In writing thus, we must not be taken to constitute ourselves the unqualified champions of Horace Walpole. In no possible sense is he to be considered one of the heroes of letters. All we desire to point out is the unfairness of Macaulay's picture. He was neither so petty nor so unamiable as the great essayist makes him out ; that is the true verdict, though a verdict which we regret to think will now with difficulty be put on the record of the court of criticism. Those who desire to form a true estimate of Horace Walpole, cannot do better than read Mr. Austin Dobson's delightful volume. Mr. Dobson is an admirer, but a judicious one, and on the whole, his picture of the man is eminently trustworthy. He brings out prominently a sin- gularly pleasant trait in the character of the subject of his memoir,—Walpole's love of his father. As long as Horace Walpole lived, no one could say a word against the honour or good faith of Sir Robert without meeting with a vigorous pro- test. These protests are exceedingly pathetic from the fact of their evident sincerity, and it is difficult to come across them without wishing that Horace Walpole could have lived to read the admirable vindication of the great Whig Premier given to the world a year ago by a living English states- man. Mr. Morley's Life of Sir Robert would have made amends for many of those insults levelled at his father's memory which the son found so hard to bear. In order to give an example of Horace Walpole's style as a letter-writer, and to show another of the amiable traits in which his character, if it did not abound, was not altogether wanting, we, cannot do better than quote the letter to Mason in which he refers to the quarrel that took place between Walpole and the poet Gray when they were travelling in Italy as young men. The manner of writing is as creditable to Walpole's head as the substance is to his heart :— " ' I am conscious,' he says, 'that in the beginning of the differences between Gray and me, the fault was mine. I was too young, too fond of my own diversions, nay, I do not doubt, too much intoxicated by indulgence, vanity, and the insolence of my situation, as a Prime Minister's son, not to have been inattentive and insensible to the feelings of one I thought below me ; of ono, I blush to say it, that I knew was obliged to me ; of one whom presumption and folly perhaps made me deem not my superior then in parts, though I have since felt my infinite inferiority to him. I treated him insolently : he loved me and I did not think he did. I reproached him with the difference between us when he acted from conviction of knowing he was my superior; I often disregarded his wishes of seeing places, which 1 would not quit other amusements to visit, though I offered to send him to them without Inc. Forgive me, if I say that his temper was not con- ciliating. At the same tune I will confess to you that he acted a more friendly part, had I had the Ben's() to take advantage of it ; he freely told me of my faults. I declared I did not desire to hear them, nor would correct them. You will not wonder that with the dignity of his spirit, and the obstinate carelessness of mine, the breach must have grown wider till we became incompatible.' 'Sir, you have said more than was necessary,'—was Johnson's reply to a conciliatory speech from Topham I3eauclerk. It is needless to comment further upon this incident, except to say that Walpole's generous words show that the disagreement was rather the outcome of a sequence of long-strained circumstances than the result of momentary petulance. For a time reconcilia- tion was deferred, but in the year 1744 it was effected by a lady, and the intimacy thus renewed continued for the remainder of Gray's life."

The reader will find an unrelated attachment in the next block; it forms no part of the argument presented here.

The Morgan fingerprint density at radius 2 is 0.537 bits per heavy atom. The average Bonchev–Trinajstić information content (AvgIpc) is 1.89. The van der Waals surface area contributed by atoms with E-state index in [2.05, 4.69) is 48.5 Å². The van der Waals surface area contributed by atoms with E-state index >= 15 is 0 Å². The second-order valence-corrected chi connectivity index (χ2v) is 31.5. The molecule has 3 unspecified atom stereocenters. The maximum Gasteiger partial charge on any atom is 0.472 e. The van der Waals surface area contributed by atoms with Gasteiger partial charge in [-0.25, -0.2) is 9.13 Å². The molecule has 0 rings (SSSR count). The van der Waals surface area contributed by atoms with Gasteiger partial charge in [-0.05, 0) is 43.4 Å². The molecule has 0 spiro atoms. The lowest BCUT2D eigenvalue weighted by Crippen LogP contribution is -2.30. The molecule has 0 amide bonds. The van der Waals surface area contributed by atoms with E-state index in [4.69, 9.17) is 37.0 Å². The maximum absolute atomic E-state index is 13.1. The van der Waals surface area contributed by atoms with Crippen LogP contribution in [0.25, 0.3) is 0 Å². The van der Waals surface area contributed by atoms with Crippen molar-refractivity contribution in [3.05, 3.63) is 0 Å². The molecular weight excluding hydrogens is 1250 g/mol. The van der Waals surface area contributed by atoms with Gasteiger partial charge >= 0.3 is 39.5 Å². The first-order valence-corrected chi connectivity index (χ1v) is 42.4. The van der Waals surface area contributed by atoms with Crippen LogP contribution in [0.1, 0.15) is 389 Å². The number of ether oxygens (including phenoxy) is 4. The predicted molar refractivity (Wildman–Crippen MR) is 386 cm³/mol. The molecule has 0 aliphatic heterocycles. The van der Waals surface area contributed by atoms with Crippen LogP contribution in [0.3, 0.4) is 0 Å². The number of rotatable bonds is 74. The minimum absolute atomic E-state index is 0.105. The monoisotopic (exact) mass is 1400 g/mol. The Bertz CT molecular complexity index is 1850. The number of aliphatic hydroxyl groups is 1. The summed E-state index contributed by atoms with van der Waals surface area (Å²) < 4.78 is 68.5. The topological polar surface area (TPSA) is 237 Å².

Nothing could show better than this letter, not only the good breeding but the kind heart of the writer. After a clear ac3ount of Horace Walpole's literary position, Mr. Austin Dobson gives the following just estimate of hia place as a letter-writer :—